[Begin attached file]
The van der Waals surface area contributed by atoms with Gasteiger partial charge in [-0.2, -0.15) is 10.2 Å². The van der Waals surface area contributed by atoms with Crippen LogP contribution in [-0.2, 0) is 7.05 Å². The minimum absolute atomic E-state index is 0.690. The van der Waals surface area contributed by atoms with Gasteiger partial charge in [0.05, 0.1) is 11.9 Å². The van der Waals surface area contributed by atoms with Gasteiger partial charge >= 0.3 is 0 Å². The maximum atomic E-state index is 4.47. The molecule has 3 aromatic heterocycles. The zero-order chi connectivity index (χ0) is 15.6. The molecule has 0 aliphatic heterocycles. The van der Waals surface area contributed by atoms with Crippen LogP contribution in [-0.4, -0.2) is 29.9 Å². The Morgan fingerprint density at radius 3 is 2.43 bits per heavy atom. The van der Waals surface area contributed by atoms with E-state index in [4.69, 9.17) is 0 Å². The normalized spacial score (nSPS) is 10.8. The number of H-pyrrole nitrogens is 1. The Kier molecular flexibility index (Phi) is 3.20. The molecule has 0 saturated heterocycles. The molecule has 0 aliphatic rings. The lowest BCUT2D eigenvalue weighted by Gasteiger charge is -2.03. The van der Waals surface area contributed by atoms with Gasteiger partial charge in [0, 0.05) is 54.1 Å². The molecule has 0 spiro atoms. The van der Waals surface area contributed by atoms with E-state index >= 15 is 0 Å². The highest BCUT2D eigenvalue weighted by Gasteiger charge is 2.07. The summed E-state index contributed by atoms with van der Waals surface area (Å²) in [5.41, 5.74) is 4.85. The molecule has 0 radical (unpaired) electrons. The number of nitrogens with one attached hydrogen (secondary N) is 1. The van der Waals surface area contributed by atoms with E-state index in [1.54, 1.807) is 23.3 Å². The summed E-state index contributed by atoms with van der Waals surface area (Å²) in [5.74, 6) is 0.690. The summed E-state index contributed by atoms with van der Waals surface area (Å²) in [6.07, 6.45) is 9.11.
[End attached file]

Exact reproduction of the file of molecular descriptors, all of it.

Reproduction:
The van der Waals surface area contributed by atoms with Gasteiger partial charge in [-0.2, -0.15) is 10.2 Å². The van der Waals surface area contributed by atoms with Crippen LogP contribution in [-0.2, 0) is 7.05 Å². The minimum absolute atomic E-state index is 0.690. The van der Waals surface area contributed by atoms with Gasteiger partial charge in [0.05, 0.1) is 11.9 Å². The van der Waals surface area contributed by atoms with Gasteiger partial charge >= 0.3 is 0 Å². The maximum atomic E-state index is 4.47. The molecule has 3 aromatic heterocycles. The zero-order chi connectivity index (χ0) is 15.6. The molecule has 0 aliphatic heterocycles. The van der Waals surface area contributed by atoms with Crippen LogP contribution in [-0.4, -0.2) is 29.9 Å². The Morgan fingerprint density at radius 3 is 2.43 bits per heavy atom. The van der Waals surface area contributed by atoms with E-state index in [4.69, 9.17) is 0 Å². The normalized spacial score (nSPS) is 10.8. The number of H-pyrrole nitrogens is 1. The Kier molecular flexibility index (Phi) is 3.20. The molecule has 0 saturated heterocycles. The molecule has 0 aliphatic rings. The lowest BCUT2D eigenvalue weighted by Gasteiger charge is -2.03. The van der Waals surface area contributed by atoms with Gasteiger partial charge in [0, 0.05) is 54.1 Å². The molecule has 0 spiro atoms. The van der Waals surface area contributed by atoms with E-state index >= 15 is 0 Å². The highest BCUT2D eigenvalue weighted by Gasteiger charge is 2.07. The summed E-state index contributed by atoms with van der Waals surface area (Å²) in [5.41, 5.74) is 4.85. The molecule has 0 radical (unpaired) electrons. The number of nitrogens with one attached hydrogen (secondary N) is 1. The van der Waals surface area contributed by atoms with E-state index in [1.54, 1.807) is 23.3 Å². The summed E-state index contributed by atoms with van der Waals surface area (Å²) in [5.74, 6) is 0.690. The summed E-state index contributed by atoms with van der Waals surface area (Å²) in [6.07, 6.45) is 9.11.